Photo: Detail of Passage to Port Union by Allan Bender (Lead Artist), John Nobrega, Azadeh Pirazimian, Jesse McCuaig, Frances Potts, Chris Brown, and Melissa Bessey. Courtesy of Mural Routes.
By Janice Bennink
It’s no surprise to us that Scarborough is home to a hotbed of arts and culture. Around any corner you find a richness of stories past and present, art, music and performance. With the addition of last year’s Nuit Blanche and recent success of novels set in Scarborough, it seems we are finally being recognized as the cultural treasure that is our community.
If you need an informative guide to our arts scene, look no further than the Cultural Loops Guide, Explore Scarborough, a 133-page book containing self-guided tours of Scarborough’s art, history and nature. The guide is a legacy project of Cultural Hotspot, a City of Toronto Arts Services program in its sixth year that celebrates culture in areas outside the downtown core.
Scarborough’s Cultural Loops Guide is divided into three regions, or loops, each with a series of self-guided tours that feature local arts and cultural institutions, green spaces, history, architecture and businesses. The tours include maps to 161 cultural points of interest on foot, by bike, TTC or car. Visitors and residents alike will also appreciate the “Hot Eats“ section, with over 70 restaurants in all three loops.
Close to Centennial, the tour “Community Spirit in East Scarborough” includes historic homes on Old Kingston Road, art and architecture on the UTSC campus, murals in Highland Creek Village, the Scarborough Archives and our own Passage to Port Union mural in Centennial Plaza. There are informative descriptions and notes about each stop on the tour. Where else will you find quick facts about the founder of Ted’s Restaurant, or the contributions of Centennial’s Rella Braithwaite to research on Black history in Canada?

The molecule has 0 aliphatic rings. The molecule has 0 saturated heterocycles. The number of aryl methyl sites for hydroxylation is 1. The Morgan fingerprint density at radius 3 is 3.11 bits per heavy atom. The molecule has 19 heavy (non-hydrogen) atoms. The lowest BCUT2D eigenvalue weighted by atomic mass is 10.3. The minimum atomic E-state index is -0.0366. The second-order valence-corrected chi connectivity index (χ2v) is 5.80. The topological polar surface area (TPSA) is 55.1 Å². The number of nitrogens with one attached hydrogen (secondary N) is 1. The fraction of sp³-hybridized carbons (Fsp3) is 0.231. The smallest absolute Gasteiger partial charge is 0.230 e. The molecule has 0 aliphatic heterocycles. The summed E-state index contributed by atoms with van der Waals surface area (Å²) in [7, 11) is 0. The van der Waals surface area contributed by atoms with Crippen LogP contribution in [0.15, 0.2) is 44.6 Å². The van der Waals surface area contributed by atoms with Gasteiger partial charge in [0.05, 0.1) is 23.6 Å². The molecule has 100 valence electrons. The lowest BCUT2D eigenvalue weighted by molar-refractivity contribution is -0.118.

One of the goals of Cultural Hotspot is to build community pride. Nadira Pattison, Manager Arts Services City of Toronto, wants everyone to celebrate Scarborough’s vibrance. She says, “it’s so important for Scarborough residents and all Torontonians to see what Scarborough has to offer – it is a home to many truly dynamic neighbourhoods with beautiful natural landscapes, unique local history and one of the most multicultural areas in the city, as evidenced by the diversity of local restaurants.”
The city has produced Cultural Loops Guides to East York, North York, Etobicoke and Scarborough. They can be picked up at City of Toronto community centres and downtown at INFOTOGO pillars. All guides can also be viewed online at toronto.ca/culturalhotspot by following the link to Explore.